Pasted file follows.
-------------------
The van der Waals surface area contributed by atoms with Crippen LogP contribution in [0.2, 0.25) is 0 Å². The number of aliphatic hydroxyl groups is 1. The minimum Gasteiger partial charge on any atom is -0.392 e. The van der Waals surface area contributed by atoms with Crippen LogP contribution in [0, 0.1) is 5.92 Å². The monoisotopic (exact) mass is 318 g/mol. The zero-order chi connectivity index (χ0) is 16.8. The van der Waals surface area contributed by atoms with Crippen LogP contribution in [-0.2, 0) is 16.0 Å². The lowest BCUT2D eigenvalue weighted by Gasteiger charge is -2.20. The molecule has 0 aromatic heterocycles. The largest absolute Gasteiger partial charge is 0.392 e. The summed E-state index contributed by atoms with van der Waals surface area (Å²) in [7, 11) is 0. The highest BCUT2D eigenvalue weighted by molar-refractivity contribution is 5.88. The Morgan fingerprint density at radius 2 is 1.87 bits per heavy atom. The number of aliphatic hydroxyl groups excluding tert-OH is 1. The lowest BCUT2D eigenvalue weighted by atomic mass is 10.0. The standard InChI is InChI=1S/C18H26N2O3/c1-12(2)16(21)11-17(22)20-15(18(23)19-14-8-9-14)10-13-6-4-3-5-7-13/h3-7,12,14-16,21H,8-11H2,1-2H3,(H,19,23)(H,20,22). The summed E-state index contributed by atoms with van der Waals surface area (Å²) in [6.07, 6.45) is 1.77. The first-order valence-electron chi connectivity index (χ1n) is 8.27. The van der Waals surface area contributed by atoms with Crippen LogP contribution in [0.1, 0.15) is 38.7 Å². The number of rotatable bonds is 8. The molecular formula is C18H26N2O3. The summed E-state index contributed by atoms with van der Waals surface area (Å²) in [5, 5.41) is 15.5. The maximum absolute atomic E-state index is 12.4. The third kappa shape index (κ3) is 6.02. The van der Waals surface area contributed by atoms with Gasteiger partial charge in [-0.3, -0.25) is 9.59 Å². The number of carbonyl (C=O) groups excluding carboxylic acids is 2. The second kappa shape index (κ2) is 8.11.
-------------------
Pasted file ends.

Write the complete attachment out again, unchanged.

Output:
The van der Waals surface area contributed by atoms with Crippen LogP contribution in [0.2, 0.25) is 0 Å². The number of aliphatic hydroxyl groups is 1. The minimum Gasteiger partial charge on any atom is -0.392 e. The van der Waals surface area contributed by atoms with Crippen LogP contribution in [0, 0.1) is 5.92 Å². The monoisotopic (exact) mass is 318 g/mol. The zero-order chi connectivity index (χ0) is 16.8. The van der Waals surface area contributed by atoms with Crippen LogP contribution in [-0.2, 0) is 16.0 Å². The lowest BCUT2D eigenvalue weighted by Gasteiger charge is -2.20. The molecule has 0 aromatic heterocycles. The largest absolute Gasteiger partial charge is 0.392 e. The summed E-state index contributed by atoms with van der Waals surface area (Å²) in [7, 11) is 0. The highest BCUT2D eigenvalue weighted by molar-refractivity contribution is 5.88. The Morgan fingerprint density at radius 2 is 1.87 bits per heavy atom. The number of aliphatic hydroxyl groups excluding tert-OH is 1. The lowest BCUT2D eigenvalue weighted by atomic mass is 10.0. The standard InChI is InChI=1S/C18H26N2O3/c1-12(2)16(21)11-17(22)20-15(18(23)19-14-8-9-14)10-13-6-4-3-5-7-13/h3-7,12,14-16,21H,8-11H2,1-2H3,(H,19,23)(H,20,22). The summed E-state index contributed by atoms with van der Waals surface area (Å²) in [6.07, 6.45) is 1.77. The first-order valence-electron chi connectivity index (χ1n) is 8.27. The van der Waals surface area contributed by atoms with Crippen LogP contribution in [0.1, 0.15) is 38.7 Å². The number of rotatable bonds is 8. The molecular formula is C18H26N2O3. The summed E-state index contributed by atoms with van der Waals surface area (Å²) in [5, 5.41) is 15.5. The maximum absolute atomic E-state index is 12.4. The third kappa shape index (κ3) is 6.02. The van der Waals surface area contributed by atoms with Gasteiger partial charge in [-0.3, -0.25) is 9.59 Å². The number of carbonyl (C=O) groups excluding carboxylic acids is 2. The second kappa shape index (κ2) is 8.11.